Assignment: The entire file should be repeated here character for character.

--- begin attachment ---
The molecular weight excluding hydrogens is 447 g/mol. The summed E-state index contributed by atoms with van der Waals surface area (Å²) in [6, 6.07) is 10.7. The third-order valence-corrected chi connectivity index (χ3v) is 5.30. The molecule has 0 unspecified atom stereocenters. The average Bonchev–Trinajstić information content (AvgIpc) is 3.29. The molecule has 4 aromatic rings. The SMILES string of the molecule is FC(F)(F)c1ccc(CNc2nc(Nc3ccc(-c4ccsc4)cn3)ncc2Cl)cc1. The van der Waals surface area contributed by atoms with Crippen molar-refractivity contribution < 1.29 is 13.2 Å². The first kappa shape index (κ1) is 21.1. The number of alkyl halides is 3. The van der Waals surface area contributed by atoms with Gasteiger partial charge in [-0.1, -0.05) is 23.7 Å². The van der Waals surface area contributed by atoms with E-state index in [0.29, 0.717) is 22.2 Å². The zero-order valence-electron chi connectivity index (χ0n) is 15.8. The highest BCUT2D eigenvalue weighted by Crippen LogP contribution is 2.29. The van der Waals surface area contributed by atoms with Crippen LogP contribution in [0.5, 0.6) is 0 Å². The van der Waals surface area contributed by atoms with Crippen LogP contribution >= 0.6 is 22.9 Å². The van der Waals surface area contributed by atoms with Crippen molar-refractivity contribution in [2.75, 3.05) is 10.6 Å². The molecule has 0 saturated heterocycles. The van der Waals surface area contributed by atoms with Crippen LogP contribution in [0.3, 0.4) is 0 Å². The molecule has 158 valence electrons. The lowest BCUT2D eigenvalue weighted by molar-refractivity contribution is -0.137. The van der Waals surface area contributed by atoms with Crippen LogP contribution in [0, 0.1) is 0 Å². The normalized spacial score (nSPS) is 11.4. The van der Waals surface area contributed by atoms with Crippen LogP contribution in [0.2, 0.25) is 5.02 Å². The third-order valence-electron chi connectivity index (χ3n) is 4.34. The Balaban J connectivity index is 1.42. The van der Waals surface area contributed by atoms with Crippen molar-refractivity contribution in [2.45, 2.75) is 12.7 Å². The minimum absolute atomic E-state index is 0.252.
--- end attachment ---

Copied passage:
The molecular weight excluding hydrogens is 447 g/mol. The summed E-state index contributed by atoms with van der Waals surface area (Å²) in [6, 6.07) is 10.7. The third-order valence-corrected chi connectivity index (χ3v) is 5.30. The molecule has 0 unspecified atom stereocenters. The average Bonchev–Trinajstić information content (AvgIpc) is 3.29. The molecule has 4 aromatic rings. The SMILES string of the molecule is FC(F)(F)c1ccc(CNc2nc(Nc3ccc(-c4ccsc4)cn3)ncc2Cl)cc1. The van der Waals surface area contributed by atoms with Crippen molar-refractivity contribution < 1.29 is 13.2 Å². The first kappa shape index (κ1) is 21.1. The number of alkyl halides is 3. The van der Waals surface area contributed by atoms with Gasteiger partial charge in [-0.1, -0.05) is 23.7 Å². The van der Waals surface area contributed by atoms with E-state index in [0.29, 0.717) is 22.2 Å². The zero-order valence-electron chi connectivity index (χ0n) is 15.8. The highest BCUT2D eigenvalue weighted by Crippen LogP contribution is 2.29. The van der Waals surface area contributed by atoms with Crippen LogP contribution in [0.5, 0.6) is 0 Å². The van der Waals surface area contributed by atoms with Crippen LogP contribution >= 0.6 is 22.9 Å². The van der Waals surface area contributed by atoms with Crippen molar-refractivity contribution in [2.75, 3.05) is 10.6 Å². The molecule has 0 saturated heterocycles. The van der Waals surface area contributed by atoms with Crippen LogP contribution in [0.3, 0.4) is 0 Å². The molecule has 158 valence electrons. The lowest BCUT2D eigenvalue weighted by molar-refractivity contribution is -0.137. The van der Waals surface area contributed by atoms with Crippen LogP contribution in [0, 0.1) is 0 Å². The normalized spacial score (nSPS) is 11.4. The van der Waals surface area contributed by atoms with Crippen LogP contribution in [0.2, 0.25) is 5.02 Å². The third-order valence-electron chi connectivity index (χ3n) is 4.34. The Balaban J connectivity index is 1.42. The van der Waals surface area contributed by atoms with Crippen molar-refractivity contribution in [2.45, 2.75) is 12.7 Å². The minimum absolute atomic E-state index is 0.252.